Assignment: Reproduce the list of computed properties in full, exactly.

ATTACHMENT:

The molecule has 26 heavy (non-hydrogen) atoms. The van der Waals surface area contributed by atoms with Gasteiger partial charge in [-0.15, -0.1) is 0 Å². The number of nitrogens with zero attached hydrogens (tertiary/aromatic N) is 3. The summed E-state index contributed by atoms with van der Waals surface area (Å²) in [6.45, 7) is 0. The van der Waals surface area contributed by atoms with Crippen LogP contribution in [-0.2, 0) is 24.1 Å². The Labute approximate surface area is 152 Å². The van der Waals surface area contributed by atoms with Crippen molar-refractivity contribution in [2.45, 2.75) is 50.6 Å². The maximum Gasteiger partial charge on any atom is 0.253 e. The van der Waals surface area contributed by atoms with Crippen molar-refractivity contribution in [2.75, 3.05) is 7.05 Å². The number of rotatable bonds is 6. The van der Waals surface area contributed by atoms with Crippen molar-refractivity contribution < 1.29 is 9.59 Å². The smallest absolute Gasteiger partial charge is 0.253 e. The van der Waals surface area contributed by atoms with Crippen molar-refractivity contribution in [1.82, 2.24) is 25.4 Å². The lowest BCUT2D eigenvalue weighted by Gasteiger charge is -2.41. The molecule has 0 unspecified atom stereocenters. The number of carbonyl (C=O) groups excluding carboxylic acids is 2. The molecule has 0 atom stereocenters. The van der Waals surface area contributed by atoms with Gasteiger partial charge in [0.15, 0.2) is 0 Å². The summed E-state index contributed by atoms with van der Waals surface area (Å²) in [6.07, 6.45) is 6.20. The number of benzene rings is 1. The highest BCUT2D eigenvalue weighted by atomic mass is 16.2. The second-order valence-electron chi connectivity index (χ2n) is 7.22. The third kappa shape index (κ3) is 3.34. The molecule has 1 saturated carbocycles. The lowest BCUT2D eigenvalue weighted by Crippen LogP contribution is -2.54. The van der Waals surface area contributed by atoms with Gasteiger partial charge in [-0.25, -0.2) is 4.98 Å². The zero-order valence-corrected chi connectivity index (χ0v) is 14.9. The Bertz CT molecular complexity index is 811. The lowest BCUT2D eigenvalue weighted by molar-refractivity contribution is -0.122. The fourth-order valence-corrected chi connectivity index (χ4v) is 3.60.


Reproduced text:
The molecule has 26 heavy (non-hydrogen) atoms. The van der Waals surface area contributed by atoms with Gasteiger partial charge in [-0.15, -0.1) is 0 Å². The number of nitrogens with zero attached hydrogens (tertiary/aromatic N) is 3. The summed E-state index contributed by atoms with van der Waals surface area (Å²) in [6.45, 7) is 0. The van der Waals surface area contributed by atoms with Crippen LogP contribution in [-0.2, 0) is 24.1 Å². The Labute approximate surface area is 152 Å². The van der Waals surface area contributed by atoms with Crippen molar-refractivity contribution in [2.45, 2.75) is 50.6 Å². The maximum Gasteiger partial charge on any atom is 0.253 e. The van der Waals surface area contributed by atoms with Crippen molar-refractivity contribution in [2.75, 3.05) is 7.05 Å². The number of rotatable bonds is 6. The van der Waals surface area contributed by atoms with Crippen molar-refractivity contribution < 1.29 is 9.59 Å². The smallest absolute Gasteiger partial charge is 0.253 e. The van der Waals surface area contributed by atoms with Crippen molar-refractivity contribution in [1.82, 2.24) is 25.4 Å². The lowest BCUT2D eigenvalue weighted by Gasteiger charge is -2.41. The molecule has 0 unspecified atom stereocenters. The number of carbonyl (C=O) groups excluding carboxylic acids is 2. The molecule has 0 atom stereocenters. The van der Waals surface area contributed by atoms with Gasteiger partial charge in [0.15, 0.2) is 0 Å². The summed E-state index contributed by atoms with van der Waals surface area (Å²) in [6.07, 6.45) is 6.20. The number of benzene rings is 1. The highest BCUT2D eigenvalue weighted by atomic mass is 16.2. The second-order valence-electron chi connectivity index (χ2n) is 7.22. The third kappa shape index (κ3) is 3.34. The molecule has 1 saturated carbocycles. The lowest BCUT2D eigenvalue weighted by Crippen LogP contribution is -2.54. The van der Waals surface area contributed by atoms with Gasteiger partial charge in [-0.25, -0.2) is 4.98 Å². The zero-order valence-corrected chi connectivity index (χ0v) is 14.9. The Bertz CT molecular complexity index is 811. The lowest BCUT2D eigenvalue weighted by molar-refractivity contribution is -0.122. The fourth-order valence-corrected chi connectivity index (χ4v) is 3.60.